Network Working Group M. Allman Request for Comments: 2577 NASA Glenn/Sterling Software Category: Informational S. Ostermann Ohio University May 1999 FTP Security Considerations Status of this Memo This memo provides information for the Internet community. It does not specify an Internet standard of any kind. Distribution of this memo is unlimited. Copyright Notice Copyright (C) The Internet Society (1999). All Rights Reserved. Abstract The specification for the File Transfer Protocol (FTP) contains a number of mechanisms that can be used to compromise network security. The FTP specification allows a client to instruct a server to transfer files to a third machine. This third-party mechanism, known as proxy FTP, causes a well known security problem. The FTP specification also allows an unlimited number of attempts at entering a user's password. This allows brute force "password guessing" attacks. This document provides suggestions for system administrators and those implementing FTP servers that will decrease the security problems associated with FTP. 1 Introduction The File Transfer Protocol specification (FTP) [PR85] provides a mechanism that allows a client to establish an FTP control connection and transfer a file between two FTP servers. This "proxy FTP" mechanism can be used to decrease the amount of traffic on the network; the client instructs one server to transfer a file to another server, rather than transferring the file from the first server to the client and then from the client to the second server. This is particularly useful when the client connects to the network using a slow link (e.g., a modem). While useful, proxy FTP provides a security problem known as a "bounce attack" [CERT97:27]. In addition to the bounce attack, FTP servers can be used by attackers to guess passwords using brute force.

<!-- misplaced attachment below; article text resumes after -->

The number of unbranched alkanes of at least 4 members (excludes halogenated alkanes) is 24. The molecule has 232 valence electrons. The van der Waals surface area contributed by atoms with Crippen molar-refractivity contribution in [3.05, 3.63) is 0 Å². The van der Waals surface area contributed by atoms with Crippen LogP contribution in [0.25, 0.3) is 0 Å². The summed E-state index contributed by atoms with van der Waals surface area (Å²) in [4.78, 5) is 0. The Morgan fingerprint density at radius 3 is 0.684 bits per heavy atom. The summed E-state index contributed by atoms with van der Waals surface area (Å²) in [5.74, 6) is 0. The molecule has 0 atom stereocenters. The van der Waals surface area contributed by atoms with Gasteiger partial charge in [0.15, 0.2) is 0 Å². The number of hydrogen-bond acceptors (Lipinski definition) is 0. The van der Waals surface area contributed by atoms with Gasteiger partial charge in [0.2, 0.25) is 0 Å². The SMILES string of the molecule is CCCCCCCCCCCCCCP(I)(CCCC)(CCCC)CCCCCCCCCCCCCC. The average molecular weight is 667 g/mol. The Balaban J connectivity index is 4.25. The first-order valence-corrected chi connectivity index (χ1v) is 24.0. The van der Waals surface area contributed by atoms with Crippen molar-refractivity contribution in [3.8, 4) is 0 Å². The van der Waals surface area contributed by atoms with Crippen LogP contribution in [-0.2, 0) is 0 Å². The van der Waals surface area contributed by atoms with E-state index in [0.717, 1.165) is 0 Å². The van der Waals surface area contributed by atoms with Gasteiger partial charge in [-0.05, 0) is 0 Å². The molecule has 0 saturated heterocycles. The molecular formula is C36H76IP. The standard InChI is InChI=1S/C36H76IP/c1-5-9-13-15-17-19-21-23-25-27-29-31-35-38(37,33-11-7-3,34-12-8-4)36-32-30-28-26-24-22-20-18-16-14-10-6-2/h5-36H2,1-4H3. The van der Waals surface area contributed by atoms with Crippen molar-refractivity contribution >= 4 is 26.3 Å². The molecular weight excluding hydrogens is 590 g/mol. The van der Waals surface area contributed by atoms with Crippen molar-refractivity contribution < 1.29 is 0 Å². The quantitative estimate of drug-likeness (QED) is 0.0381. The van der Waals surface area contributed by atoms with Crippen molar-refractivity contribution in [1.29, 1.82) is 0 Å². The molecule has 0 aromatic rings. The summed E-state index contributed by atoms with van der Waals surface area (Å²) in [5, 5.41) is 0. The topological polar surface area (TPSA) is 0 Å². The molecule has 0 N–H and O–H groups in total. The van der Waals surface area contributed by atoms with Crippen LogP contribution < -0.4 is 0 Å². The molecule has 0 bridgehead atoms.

This document does not contain a discussion of FTP when used in conjunction with strong security protocols, such as IP Security. These security concerns should be documented, however they are out of the scope of this document. This paper provides information for FTP server implementers and system administrators, as follows. Section 2 describes the FTP "bounce attack". Section 3 provides suggestions for minimizing the bounce attack. Section 4 provides suggestions for servers which limit access based on network address. Section 5 provides recommendations for limiting brute force "password guessing" by clients. Next, section 6 provides a brief discussion of mechanisms to improve privacy. Section 7 provides a mechanism to prevent user identity guessing. Section 8 discusses the practice of port stealing. Finally, section 9 provides an overview of other FTP security issues related to software bugs rather than protocol issues. 2 The Bounce Attack The version of FTP specified in the standard [PR85] provides a method for attacking well known network servers, while making the perpetrators difficult to track down. The attack involves sending an FTP "PORT" command to an FTP server containing the network address and the port number of the machine and service being attacked. At this point, the original client can instruct the FTP server to send a file to the service being attacked. Such a file would contain commands relevant to the service being attacked (SMTP, NNTP, etc.). Instructing a third party to connect to the service, rather than connecting directly, makes tracking down the perpetrator difficult and can circumvent network-address-based access restrictions. As an example, a client uploads a file containing SMTP commands to an FTP server. Then, using an appropriate PORT command, the client instructs the server to open a connection to a third machine's SMTP port. Finally, the client instructs the server to transfer the uploaded file containing SMTP commands to the third machine. This may allow the client to forge mail on the third machine without making a direct connection. This makes it difficult to track attackers. 3 Protecting Against the Bounce Attack The original FTP specification [PR85] assumes that data connections will be made using the Transmission Control Protocol (TCP) [Pos81]. TCP port numbers in the range 0 - 1023 are reserved for well known services such as mail, network news and FTP control connections [RP94]. The FTP specification makes no restrictions on the TCP port number used for the data connection. Therefore, using proxy FTP,